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Michael Harding: The Story Behind The Oil Paint

in Materials by Cass Art
Michael Harding: The Story Behind The Oil Paint

The history of colour is an inspired one, and one close to our hearts here at Cass Art. One of the masters in telling its story is Michael Harding, esteemed maker of oil paints used by professional and legendary artists worldwide. Using age old methods, Michael Harding’s fans include Florence Academy of Art, David Hockney and Rupert Alexander. 

Using his own quotes about pigment as well as testimony from some legendary artists, we wanted to refresh your memories as to why his oil paint is used by so many names in the art world.

(Plus we thought it would be a great way to celebrate the release of the brand new Michael Harding colour Amethyst.) 

“If you think of paint as a two-part material, with the oil being the glue that binds the pigment particles into place, it is the pigment that is responsible for delivering the colour.” - Michael Harding

While humans have been making art, we’ve used pigments from unusual sources such as botanical materials, animal waste, insects and molluscs. All these unusual materials have been harvested and traded over long distances. Some colours were costly or impossible to mix with the range of pigments that were available and that's why blues and purples came to be associated with royalty - because  they were just so expensive. For instance Tyrian Purple is a pigment made from the mucus of one of several species of Murex Snail. Michael Harding's oil paints are all handmade from organic materials.

Red pigment Michael Harding 

“Historically painters made pigment by dry grinding with a pestle and mortar until they made a fine powder. In the case of Lapis Lazuli (the original version of Ultramarine Blue) excessive grinding simply causes the blue colour to disappear!” - Michael Harding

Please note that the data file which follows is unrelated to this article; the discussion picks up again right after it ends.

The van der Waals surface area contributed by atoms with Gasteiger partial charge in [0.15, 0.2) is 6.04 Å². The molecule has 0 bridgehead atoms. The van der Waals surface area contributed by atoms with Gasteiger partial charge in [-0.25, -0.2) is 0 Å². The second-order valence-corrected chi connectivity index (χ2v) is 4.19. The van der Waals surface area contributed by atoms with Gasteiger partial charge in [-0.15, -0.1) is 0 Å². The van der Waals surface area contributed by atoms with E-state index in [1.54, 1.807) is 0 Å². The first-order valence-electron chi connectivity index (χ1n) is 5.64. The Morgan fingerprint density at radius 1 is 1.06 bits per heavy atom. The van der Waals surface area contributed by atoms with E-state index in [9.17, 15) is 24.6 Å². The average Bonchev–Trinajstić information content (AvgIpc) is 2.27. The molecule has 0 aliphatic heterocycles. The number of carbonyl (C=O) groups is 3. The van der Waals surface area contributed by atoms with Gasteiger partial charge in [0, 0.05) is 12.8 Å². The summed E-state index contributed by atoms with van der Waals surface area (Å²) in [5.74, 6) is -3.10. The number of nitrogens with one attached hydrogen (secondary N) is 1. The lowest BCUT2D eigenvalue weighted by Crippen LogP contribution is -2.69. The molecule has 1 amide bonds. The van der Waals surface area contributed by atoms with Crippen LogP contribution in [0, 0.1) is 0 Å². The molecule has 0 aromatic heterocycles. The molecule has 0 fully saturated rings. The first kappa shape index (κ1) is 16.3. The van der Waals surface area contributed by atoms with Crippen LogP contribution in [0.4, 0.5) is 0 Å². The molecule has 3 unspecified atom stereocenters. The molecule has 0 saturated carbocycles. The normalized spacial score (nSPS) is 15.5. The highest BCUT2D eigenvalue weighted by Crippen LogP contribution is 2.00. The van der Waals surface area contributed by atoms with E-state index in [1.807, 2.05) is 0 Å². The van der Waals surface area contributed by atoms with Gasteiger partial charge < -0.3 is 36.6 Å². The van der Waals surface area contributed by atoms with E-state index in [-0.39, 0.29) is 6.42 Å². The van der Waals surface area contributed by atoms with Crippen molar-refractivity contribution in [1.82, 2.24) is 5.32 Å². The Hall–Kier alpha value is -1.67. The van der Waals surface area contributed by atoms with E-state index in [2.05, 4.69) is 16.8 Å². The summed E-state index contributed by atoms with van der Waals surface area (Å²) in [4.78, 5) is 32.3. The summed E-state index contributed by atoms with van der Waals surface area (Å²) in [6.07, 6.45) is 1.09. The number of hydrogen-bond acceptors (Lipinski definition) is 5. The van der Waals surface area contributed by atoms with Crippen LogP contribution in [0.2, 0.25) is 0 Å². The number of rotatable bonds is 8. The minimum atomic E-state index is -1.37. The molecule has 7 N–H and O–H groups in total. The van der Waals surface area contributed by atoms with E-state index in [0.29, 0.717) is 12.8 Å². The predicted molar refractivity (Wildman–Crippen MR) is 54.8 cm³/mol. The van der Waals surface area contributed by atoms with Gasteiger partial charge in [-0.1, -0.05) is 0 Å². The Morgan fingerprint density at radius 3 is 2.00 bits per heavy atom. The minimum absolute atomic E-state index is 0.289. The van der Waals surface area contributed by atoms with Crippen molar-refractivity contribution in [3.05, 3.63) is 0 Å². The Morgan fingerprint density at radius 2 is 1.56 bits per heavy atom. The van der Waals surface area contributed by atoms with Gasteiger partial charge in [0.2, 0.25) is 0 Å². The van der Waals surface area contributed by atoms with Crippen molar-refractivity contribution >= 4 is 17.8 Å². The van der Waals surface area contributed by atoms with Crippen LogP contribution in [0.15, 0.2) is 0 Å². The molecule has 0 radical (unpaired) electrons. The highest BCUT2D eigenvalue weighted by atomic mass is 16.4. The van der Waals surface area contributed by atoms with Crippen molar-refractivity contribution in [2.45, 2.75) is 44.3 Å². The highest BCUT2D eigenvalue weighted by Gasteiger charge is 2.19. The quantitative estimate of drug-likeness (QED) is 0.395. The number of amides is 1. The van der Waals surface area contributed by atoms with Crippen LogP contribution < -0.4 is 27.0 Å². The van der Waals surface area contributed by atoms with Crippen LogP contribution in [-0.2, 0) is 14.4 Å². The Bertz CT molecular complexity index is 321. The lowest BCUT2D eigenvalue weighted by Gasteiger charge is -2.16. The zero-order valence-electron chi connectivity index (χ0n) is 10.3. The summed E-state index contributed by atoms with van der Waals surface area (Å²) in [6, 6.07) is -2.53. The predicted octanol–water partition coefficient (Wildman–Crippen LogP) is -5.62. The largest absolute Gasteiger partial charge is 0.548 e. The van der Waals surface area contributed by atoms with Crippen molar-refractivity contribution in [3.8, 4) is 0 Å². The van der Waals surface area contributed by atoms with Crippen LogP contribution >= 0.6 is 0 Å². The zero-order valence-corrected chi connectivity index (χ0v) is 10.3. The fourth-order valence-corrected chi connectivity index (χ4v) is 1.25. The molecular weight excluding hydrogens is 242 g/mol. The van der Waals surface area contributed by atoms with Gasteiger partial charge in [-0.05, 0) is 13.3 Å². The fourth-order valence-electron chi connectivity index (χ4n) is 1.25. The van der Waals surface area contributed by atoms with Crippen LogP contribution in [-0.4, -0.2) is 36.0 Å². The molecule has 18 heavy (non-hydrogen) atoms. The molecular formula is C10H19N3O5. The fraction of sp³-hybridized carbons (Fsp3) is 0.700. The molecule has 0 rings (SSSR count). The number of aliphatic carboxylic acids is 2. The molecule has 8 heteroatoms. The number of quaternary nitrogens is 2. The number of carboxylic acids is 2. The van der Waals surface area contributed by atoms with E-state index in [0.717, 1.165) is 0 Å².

Lapis Lazuli was more expensive than gold until two French scientist synthesised it in the 18 century.

"Michael Harding Oils are beautifull honest paints for the beautifully honest act of painting." - Chris Ofili

Michael Harding began making oil colours in 1982, because he wanted to reproduce the intensity of colour that the Old Masters would have used before mass production began in the 1840s. All the Michael Harding oils are handmade and matched by eye rather than machines. They are wholly unique, varying by a tiny degree between each batch. Every tube has an extremely high oil content and responding to popular demand, he has recently started producing a range of special mediums and varnishes to complement his colours. 

“Vermilion in its natural form was called Cinnabar, a granular terra-cotta-like mineral which was gathered by shooting arrows at seams exposed in cliff faces.” - Michael Harding

Many pigments were made using very obscure methods; Indian yellow pigment used to be sourced from the urine of cows that had been fed mango leaves. (Although it’s not manufactured like that anymore...we promise!)

Green Michael Harding 

"The first quality oil paint. Excellent." - David Hockney

The choice of many painting professionals, Michael Harding oil paints have excellent lightfastness. This means they won't discolour over time, and are made for long-lasting paintings set to be on show for many, many years. His wide range of colours inlcudes both contemporary and historical shades, based on research into the Old Masters and his consultation with current artists. 

“The widespread modern use of Ivory Black is now made from charred animal bones, originally from ivory scraps.” - Michael Harding

In the 17th Century Emerald Green was used as an under coat before wallpapering, as it was the cheapest colour to get hold of. Unfortunately it was made from arsenic, and it's purported to have caused poisoning in Napoleon.

Amethyst from Michael Harding

"These are the best oil paints in the world today." - Howard Hodgkin 

High praise from one of the most revered painters of our time - but well-deserved praise it is, too. Michael Harding uses only the finest of the finest pigments, including genuine Afghan lapis lazuli and real Chinese Vermilion, grinds in refined cold-pressed linseed oil (or occasionally safflower oil) to ensure the highest degree of permanence. He also refuses to use fillers, extenders and driers.

"I leave out the rubbish and put in only what should be in a paint so anyone can use them with ease and pleasure." - Michael Harding

Michael ensures his paints are made to be pure. He ultimately wants to make the act of painting even more of a joy. 

Feeling inspired?

Shop our Michael Harding paints, including his new colour Amethyst which is exclusive to Cass Art for a limited time only, here

Our sale is now on - get 10% off Michael Harding when you spend £100. There is also up to 35% off individual Michael Harding tubes. Shop all Michael Harding products here and shop the sale here.

Meet Michael Harding himself at our painting demonstrations in-store this February.